This Cochrane Review has been produced to assess the effects of antibiotics on the pain and swelling experienced by adults in two conditions commonly responsible for causing dental pain. The review set out to assess the effects of taking antibiotics when provided with, or without, dental treatment.
Dental pain is a common problem and can arise when the nerve within a tooth dies due to progressing decay or injury. Without treatment, bacteria can infect the dead tooth and cause a dental abscess, which can lead to swelling and spreading infection, which can occasionally be life threatening.
The recommended treatment for these forms of toothache is removal of the dead nerve and associated bacteria. This is usually done by extraction of the tooth or root canal treatment (a procedure where the nerve and pulp are removed and the inside of the tooth cleaned and sealed). Antibiotics are only recommended when there is severe infection that has spread from the tooth into the surrounding tissues. However, some dentists still routinely prescribe oral antibiotics to patients with acute dental conditions who have no signs of spreading infection, or without dental treatment to remove the infected material.
Use of antibiotics contributes to the development of antibiotic-resistant bacteria. It is therefore important that antibiotics are only used when they are likely to result in benefit for the patient. Dentists prescribe approximately 8% to 10% of all primary care antibiotics in high-income countries, and therefore it is important to ensure that dentists have good information about when antibiotics are likely to be beneficial for patients.
The evidence on which this review is based was up-to-date as of 26 February 2018. We searched scientific databases and found two trials, with 62 participants included in the analysis. Both trials were conducted at dental schools in the USA and evaluated the use of oral antibiotics in the reduction of pain and swelling reported by adults after having the first stage of root canal treatment under local anaesthetic. The antibiotic used in both trials was penicillin VK and all participants also received painkillers.
The two studies included in the review reported that there were no clear differences in the pain or swelling reported by participants who received oral antibiotics compared with a placebo (a dummy treatment) when provided alongside the first stage of root canal treatment and painkillers. However, the studies were small and produced poor quality evidence, and therefore we cannot be certain if the results are correct. Neither study examined the effect of antibiotics on their own, without surgical dental treatment.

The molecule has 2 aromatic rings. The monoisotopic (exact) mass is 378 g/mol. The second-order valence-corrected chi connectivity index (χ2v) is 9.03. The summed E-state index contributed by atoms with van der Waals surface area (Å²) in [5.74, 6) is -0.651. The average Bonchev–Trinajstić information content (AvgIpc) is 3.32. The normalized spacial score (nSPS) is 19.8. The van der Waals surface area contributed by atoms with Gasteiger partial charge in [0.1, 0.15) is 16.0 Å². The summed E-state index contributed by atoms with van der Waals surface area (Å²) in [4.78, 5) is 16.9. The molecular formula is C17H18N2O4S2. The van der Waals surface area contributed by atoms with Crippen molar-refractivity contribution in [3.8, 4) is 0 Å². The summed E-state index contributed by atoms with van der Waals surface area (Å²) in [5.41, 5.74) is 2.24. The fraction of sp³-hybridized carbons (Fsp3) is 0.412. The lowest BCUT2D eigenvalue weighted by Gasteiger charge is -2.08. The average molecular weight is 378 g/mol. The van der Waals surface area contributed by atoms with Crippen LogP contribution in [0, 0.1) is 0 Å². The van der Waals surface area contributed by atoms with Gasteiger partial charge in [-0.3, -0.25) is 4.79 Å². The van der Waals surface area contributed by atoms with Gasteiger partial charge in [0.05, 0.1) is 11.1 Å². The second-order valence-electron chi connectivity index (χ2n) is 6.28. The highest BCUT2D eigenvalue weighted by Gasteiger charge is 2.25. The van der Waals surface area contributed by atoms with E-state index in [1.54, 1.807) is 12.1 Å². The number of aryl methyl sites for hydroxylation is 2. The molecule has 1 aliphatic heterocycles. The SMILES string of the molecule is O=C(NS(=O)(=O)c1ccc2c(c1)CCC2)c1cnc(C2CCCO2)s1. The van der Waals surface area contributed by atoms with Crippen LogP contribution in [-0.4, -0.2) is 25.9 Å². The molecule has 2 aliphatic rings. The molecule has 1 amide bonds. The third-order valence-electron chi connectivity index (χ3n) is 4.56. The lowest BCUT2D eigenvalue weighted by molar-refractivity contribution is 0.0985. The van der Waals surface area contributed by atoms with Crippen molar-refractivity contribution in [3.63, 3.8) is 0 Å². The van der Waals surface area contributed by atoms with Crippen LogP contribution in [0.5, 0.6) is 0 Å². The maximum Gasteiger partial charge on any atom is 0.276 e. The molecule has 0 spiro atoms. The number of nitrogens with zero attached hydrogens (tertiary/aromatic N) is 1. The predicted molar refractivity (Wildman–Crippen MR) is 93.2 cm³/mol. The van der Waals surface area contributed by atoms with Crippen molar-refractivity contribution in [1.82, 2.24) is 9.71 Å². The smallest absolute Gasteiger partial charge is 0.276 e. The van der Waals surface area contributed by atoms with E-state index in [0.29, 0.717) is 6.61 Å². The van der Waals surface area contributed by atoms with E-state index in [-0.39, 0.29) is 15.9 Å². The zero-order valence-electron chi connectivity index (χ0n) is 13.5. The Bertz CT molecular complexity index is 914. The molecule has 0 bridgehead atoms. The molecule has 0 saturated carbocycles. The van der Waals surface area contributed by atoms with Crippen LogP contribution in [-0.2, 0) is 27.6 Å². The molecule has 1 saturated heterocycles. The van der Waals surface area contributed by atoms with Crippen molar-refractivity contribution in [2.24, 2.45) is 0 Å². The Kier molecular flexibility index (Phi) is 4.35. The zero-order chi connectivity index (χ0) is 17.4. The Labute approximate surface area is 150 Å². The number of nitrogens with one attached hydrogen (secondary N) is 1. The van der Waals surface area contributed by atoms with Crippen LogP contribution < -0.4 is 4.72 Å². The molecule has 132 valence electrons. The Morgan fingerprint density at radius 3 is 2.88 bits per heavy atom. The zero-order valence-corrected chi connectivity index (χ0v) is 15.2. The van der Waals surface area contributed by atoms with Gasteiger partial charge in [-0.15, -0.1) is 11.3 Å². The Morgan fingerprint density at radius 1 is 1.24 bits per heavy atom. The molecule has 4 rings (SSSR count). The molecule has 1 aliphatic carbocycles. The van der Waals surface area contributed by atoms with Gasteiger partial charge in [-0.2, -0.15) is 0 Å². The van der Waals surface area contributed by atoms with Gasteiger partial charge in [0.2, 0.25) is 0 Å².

One trial reported side effects among participants: one person who received the placebo medication had diarrhoea and one person who received antibiotics experienced tiredness and reduced energy after their treatment.
Quality of evidence
We judged the quality of evidence to be very low. There is currently insufficient evidence to be able to determine the effects of antibiotics in these conditions.
There is very low-quality evidence that is insufficient to determine the effects of systemic antibiotics on adults with symptomatic apical periodontitis or acute apical abscess.
Dental pain can have a detrimental effect on quality of life. Symptomatic apical periodontitis and acute apical abscess are common causes of dental pain and arise from an inflamed or necrotic dental pulp, or infection of the pulpless root canal system. Clinical guidelines recommend that the first-line treatment for teeth with these conditions should be removal of the source of inflammation or infection by local, operative measures, and that systemic antibiotics are currently only recommended for situations where there is evidence of spreading infection (cellulitis, lymph node involvement, diffuse swelling) or systemic involvement (fever, malaise). Despite this, there is evidence that dentists frequently prescribe antibiotics in the absence of these signs. There is concern that this could contribute to the development of antibiotic-resistant bacterial colonies within both the individual and the community. This review is an update of the original version that was published in 2014.
To evaluate the effects of systemic antibiotics provided with or without surgical intervention (such as extraction, incision and drainage of a swelling, or endodontic treatment), with or without analgesics, for symptomatic apical periodontitis and acute apical abscess in adults.